Bremhill court formerly the vicarage or parsonage lies to the south of St Martins church. The building has a fifteenth-century core and was altered in the seventeenth century. In 1677, the parsonage included a house, orchard, barn and stable.

After he was appointed vicar of Bremhill in 1804, the poet Rev. William Lisle Bowles added many gothic embellishments to the house and garden. It became eulogised by other poets, such as Robert Southey, and by the press of the period. However, the additions were not to all tastes, in describing his grounds, poet, Thomas Moore commented that Bowles ‘had a good deal frittered away its beauty with grottos, hermitages and Shenstonian inscriptions’. Most of Bowles’s garden adornments have subsequently been removed.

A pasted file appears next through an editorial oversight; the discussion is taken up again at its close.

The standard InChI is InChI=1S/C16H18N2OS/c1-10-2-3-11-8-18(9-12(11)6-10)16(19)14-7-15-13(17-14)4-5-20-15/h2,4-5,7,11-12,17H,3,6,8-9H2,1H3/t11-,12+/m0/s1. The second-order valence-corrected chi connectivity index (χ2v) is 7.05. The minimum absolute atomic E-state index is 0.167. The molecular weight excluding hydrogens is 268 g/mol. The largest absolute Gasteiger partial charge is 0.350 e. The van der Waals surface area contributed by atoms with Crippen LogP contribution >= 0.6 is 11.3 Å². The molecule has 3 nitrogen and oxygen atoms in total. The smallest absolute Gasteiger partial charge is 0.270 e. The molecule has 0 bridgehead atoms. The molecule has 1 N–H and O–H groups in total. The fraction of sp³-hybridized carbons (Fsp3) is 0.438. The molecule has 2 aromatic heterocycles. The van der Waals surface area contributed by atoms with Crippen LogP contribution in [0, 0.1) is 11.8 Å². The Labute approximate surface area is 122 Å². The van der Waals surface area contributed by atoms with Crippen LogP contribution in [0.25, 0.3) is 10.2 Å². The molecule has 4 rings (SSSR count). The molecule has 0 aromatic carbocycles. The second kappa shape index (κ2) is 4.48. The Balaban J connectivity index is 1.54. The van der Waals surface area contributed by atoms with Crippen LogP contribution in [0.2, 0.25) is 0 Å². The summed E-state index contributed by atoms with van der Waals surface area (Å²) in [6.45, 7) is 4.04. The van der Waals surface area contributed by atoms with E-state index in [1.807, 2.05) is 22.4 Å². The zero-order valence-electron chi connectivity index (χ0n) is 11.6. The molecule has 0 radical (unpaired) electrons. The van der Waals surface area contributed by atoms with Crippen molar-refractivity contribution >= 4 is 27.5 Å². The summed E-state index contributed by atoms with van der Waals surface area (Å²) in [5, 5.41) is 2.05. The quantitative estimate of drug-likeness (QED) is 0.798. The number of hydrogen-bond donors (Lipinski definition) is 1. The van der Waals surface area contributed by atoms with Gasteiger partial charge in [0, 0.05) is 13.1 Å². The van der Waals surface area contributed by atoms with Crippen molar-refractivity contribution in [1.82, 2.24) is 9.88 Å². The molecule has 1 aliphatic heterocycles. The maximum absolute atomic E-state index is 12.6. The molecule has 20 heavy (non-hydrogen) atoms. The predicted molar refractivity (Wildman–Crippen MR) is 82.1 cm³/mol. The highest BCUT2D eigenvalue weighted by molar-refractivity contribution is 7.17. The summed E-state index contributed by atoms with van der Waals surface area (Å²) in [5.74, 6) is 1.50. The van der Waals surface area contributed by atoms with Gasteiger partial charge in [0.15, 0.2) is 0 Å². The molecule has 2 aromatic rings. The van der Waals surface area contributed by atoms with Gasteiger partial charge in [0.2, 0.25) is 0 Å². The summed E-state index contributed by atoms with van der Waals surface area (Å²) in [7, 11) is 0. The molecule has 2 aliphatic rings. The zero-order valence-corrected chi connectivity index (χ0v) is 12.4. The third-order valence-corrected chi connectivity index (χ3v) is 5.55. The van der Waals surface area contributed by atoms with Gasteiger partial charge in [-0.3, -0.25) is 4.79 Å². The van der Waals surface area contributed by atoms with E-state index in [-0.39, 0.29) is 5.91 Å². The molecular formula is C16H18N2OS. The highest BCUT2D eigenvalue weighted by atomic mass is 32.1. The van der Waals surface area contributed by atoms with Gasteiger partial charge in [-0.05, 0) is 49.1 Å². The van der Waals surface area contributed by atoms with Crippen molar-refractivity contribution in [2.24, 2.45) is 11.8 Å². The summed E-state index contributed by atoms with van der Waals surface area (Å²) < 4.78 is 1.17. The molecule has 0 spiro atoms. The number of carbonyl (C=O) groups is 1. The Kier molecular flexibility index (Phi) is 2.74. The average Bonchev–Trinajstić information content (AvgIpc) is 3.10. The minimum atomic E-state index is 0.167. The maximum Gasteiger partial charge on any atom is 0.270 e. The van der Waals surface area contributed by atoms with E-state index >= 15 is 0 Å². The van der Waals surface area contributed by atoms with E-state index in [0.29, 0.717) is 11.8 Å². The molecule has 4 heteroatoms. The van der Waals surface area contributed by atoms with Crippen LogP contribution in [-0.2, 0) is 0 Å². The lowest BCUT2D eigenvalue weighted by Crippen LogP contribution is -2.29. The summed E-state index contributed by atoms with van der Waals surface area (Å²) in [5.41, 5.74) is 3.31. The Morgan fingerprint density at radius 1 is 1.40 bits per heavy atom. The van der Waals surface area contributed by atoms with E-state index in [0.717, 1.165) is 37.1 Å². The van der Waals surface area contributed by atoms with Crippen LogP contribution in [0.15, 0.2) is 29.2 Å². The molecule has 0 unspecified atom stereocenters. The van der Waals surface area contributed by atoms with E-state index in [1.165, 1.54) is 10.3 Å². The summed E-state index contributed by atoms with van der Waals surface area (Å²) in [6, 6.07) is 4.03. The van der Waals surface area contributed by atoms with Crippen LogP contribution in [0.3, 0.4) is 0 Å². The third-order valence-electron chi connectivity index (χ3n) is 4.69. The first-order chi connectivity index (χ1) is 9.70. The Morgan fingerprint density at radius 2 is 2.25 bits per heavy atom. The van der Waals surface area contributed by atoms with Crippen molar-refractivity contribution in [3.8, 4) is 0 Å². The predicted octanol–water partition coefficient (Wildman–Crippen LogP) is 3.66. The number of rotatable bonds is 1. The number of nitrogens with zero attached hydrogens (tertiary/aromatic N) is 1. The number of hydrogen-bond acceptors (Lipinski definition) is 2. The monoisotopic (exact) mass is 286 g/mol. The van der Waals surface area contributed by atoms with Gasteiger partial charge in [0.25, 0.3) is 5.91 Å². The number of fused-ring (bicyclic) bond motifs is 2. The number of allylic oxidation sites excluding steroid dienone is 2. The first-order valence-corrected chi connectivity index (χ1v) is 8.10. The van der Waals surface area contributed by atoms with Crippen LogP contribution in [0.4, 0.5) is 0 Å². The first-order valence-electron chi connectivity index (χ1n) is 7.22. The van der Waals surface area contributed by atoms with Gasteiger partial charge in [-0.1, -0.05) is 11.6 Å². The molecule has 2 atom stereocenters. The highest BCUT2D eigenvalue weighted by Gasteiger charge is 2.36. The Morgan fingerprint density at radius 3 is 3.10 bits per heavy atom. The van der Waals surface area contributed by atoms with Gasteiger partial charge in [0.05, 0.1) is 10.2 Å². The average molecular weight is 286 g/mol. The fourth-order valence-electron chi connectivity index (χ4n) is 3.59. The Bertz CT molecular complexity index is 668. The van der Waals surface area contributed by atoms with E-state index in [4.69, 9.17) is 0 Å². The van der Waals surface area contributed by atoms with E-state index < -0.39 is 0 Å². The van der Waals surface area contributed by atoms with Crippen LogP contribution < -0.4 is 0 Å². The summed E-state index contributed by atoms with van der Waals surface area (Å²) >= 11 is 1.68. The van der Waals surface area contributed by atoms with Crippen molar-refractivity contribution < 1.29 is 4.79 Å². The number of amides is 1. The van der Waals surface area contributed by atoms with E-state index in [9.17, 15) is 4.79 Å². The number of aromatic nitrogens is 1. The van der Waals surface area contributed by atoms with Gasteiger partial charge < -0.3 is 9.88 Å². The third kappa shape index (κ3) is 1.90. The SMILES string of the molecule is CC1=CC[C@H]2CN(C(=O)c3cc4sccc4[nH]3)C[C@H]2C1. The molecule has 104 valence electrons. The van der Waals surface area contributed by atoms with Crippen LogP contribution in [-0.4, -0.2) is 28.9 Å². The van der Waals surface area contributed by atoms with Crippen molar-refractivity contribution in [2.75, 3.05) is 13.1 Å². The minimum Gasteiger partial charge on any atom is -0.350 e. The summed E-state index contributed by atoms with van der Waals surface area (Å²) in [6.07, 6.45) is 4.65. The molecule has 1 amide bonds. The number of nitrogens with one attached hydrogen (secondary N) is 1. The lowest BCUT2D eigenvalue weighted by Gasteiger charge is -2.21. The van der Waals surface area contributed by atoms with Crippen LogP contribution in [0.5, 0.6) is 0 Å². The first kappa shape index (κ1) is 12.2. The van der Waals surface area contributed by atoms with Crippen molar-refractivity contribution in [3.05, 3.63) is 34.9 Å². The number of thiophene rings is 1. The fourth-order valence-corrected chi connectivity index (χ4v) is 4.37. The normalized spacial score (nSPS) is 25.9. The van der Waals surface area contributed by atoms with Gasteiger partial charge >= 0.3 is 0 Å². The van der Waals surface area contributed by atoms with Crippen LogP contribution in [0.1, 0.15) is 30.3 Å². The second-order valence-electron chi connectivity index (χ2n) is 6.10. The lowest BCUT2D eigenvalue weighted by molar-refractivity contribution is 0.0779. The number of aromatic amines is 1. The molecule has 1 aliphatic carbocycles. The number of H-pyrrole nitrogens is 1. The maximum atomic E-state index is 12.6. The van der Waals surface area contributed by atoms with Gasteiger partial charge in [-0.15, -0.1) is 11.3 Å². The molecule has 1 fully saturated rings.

Historic England Listing